Design Code used in Alterations
Last Updated: Jan 16 2014, SMM/LRB
According to National Board RC-1020 (Construction Standards), if the “original construction is the ASME Code, repairs and alterations shall conform, insofar as possible, to the section and edition of the ASME Code most applicable to the work planned”.
Similarly, CSA B51-03 paragraph 11.1 states, “In all repairs or alterations, the methods employed shall retain the factor of safety determined by the ASME Code section referenced when the unit was first manufactured”.
A vessel originally designed to Section VIII-1, 1995 Edition is being modified with the addition of new nozzles. This vessel is already in service and CRN registered. The alteration also needs CRN registration before the work can proceed.
The 1995 VIII-1 edition is no longer in print, but the factor of safety used to calculate the stress values has only changed once in recent times. In the 1999 Addenda to the 1998 Edition, ASME changed the factor of safety from 4 times to 3.5 times, increasing the allowable stress values.
The alteration calculation set only covers the new nozzles. However, shell calculations are also required to run the nozzles, so they are also included. We have a variety of current code design programs to choose from based on current code rules. All offer some way of either lowering the allowed stresses or increasing the factor of safety to match the 1995 values. These programs use current code rules for items like slip on flange weld sizes and custom flange flexibility. The rest of the vessel would not pass these recently updated rules, but that is outside the scope of alteration. The original calculation set still covers the rest of the vessel.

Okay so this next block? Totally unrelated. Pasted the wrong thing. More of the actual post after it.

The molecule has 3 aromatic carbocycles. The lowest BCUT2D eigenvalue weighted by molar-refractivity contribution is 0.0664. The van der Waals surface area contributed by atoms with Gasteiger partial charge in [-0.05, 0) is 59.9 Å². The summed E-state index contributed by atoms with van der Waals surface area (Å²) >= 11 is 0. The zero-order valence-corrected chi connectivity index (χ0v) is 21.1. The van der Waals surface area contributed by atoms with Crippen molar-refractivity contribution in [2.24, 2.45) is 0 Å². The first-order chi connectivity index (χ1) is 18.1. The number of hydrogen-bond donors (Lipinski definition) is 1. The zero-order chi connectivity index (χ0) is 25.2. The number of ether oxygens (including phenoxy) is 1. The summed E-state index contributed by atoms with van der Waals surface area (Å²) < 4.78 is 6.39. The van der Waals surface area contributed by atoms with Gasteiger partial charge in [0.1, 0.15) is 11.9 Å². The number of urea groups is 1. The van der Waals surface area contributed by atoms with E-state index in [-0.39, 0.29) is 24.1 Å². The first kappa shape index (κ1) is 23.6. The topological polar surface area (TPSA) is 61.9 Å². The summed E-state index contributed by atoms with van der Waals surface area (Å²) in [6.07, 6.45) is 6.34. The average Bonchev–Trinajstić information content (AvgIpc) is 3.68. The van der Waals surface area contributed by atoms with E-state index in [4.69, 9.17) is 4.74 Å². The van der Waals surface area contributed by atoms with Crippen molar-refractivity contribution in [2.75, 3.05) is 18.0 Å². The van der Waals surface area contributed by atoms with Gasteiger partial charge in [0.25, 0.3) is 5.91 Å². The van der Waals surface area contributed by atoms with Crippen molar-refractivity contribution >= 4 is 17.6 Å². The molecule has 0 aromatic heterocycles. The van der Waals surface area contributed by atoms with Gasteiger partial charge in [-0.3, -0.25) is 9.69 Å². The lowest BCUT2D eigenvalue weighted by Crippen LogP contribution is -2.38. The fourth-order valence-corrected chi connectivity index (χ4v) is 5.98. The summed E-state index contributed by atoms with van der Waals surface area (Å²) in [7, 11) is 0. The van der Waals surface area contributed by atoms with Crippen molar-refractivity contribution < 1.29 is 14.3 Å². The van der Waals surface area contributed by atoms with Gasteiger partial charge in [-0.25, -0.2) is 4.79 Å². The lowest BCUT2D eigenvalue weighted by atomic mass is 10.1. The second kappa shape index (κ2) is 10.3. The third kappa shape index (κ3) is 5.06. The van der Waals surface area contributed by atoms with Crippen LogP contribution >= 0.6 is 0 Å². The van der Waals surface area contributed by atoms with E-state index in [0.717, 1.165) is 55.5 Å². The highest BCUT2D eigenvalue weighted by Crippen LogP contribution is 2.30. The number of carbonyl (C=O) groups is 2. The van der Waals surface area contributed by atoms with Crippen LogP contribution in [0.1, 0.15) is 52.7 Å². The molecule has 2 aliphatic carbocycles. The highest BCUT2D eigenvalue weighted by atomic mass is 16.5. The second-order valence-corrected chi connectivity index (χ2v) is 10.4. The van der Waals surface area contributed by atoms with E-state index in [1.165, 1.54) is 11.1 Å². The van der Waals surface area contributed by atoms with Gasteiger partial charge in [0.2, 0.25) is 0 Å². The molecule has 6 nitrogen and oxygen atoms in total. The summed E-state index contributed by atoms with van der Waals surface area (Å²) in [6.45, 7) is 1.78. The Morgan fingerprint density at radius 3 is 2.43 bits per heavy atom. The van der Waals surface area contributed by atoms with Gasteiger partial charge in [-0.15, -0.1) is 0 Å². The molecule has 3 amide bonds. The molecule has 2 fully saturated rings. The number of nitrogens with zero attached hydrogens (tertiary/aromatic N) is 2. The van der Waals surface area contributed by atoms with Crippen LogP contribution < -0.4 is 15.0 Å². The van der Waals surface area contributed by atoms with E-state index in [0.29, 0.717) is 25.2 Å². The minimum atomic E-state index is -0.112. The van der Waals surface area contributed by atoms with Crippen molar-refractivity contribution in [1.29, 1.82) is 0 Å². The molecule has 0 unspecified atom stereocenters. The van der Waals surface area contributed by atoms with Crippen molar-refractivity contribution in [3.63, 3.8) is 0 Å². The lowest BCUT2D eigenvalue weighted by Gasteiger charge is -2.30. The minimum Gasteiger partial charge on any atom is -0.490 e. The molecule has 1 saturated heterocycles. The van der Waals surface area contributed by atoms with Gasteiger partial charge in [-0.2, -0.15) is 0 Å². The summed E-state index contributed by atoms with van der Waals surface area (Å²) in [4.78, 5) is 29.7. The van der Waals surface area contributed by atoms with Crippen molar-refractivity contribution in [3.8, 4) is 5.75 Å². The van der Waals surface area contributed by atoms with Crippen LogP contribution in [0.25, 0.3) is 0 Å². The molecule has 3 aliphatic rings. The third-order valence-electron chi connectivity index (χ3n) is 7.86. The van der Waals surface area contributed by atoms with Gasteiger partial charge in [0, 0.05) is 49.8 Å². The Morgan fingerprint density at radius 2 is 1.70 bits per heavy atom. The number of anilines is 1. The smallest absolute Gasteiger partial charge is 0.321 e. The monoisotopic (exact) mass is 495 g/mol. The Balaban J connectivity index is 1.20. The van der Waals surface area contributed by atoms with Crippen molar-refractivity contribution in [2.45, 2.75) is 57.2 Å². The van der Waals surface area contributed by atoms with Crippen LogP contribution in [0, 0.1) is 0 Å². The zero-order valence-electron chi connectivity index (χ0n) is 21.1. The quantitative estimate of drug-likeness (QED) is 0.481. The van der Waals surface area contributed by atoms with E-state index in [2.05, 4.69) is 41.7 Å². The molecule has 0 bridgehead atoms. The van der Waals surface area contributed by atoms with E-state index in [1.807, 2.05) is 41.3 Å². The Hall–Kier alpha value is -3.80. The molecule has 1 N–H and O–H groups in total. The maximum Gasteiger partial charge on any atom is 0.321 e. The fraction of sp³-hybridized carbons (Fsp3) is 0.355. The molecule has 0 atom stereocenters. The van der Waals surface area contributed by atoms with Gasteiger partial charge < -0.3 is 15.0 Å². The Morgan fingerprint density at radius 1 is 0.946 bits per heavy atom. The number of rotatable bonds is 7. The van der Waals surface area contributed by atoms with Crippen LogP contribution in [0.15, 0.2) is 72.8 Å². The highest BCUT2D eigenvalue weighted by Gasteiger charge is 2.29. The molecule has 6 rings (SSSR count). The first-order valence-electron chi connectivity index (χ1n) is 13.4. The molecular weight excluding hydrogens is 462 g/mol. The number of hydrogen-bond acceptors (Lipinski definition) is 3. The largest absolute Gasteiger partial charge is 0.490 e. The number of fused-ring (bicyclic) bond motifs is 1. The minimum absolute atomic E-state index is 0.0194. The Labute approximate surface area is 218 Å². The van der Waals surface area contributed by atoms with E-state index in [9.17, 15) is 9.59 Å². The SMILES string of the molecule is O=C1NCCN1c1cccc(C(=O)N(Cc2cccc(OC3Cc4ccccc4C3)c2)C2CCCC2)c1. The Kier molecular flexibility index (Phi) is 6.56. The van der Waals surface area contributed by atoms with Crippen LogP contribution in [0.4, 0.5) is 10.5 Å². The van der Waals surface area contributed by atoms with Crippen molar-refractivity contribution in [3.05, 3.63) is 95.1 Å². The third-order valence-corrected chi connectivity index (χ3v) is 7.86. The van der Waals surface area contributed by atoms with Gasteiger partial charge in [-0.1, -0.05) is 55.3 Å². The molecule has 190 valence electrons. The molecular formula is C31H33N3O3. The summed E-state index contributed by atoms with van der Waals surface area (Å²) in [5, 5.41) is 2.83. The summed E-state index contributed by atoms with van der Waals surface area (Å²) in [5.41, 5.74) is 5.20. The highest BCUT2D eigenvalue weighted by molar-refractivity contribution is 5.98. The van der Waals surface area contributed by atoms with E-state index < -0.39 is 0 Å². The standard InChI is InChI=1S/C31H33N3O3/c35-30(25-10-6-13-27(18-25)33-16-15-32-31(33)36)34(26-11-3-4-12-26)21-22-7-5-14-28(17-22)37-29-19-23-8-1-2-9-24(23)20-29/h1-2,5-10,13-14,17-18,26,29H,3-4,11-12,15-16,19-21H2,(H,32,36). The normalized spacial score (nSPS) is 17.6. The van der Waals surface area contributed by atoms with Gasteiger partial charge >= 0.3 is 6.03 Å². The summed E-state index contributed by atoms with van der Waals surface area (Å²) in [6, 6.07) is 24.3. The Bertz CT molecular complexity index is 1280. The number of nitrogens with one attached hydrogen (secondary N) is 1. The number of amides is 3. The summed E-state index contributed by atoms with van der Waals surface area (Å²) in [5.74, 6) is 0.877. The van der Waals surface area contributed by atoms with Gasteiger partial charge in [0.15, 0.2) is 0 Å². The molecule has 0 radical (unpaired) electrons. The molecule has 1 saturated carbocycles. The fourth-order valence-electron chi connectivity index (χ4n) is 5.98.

There have been small changes in allowable stresses for some materials from edition to edition not related to the 1999 change in factor of safety. For critical applications, photocopies of out-of-print code books can be purchased from National Board. For example, our copy of the 1971 VIII-1 code cost $591. Order Department: The National Board of Boiler & Pressure Vessel Inspectors, 1055 Crupper Ave., Columbus, OH 43229, P: (614)888-2463, F: (614)847-1147 email@example.com
Getting the original registration calculation and drawing set from the jurisdiction can be very useful. Usually the vessel owner does not own access to this registration information. You have to get permission to access the file from the original owner unless they are out of business. Not all files can be found.
When the factor of safety on material tension strength was reduced from 4x to 3.5x in 1999, the hydro test pressure was also reduced from 1.5x to 1.3x to provide the same factor of safety during testing. An alteration of a pre-1999 vessel needs to be registered with a 1.5x hydrotest, but the Authorized Inspector often reduces it to 1.3x at time of test.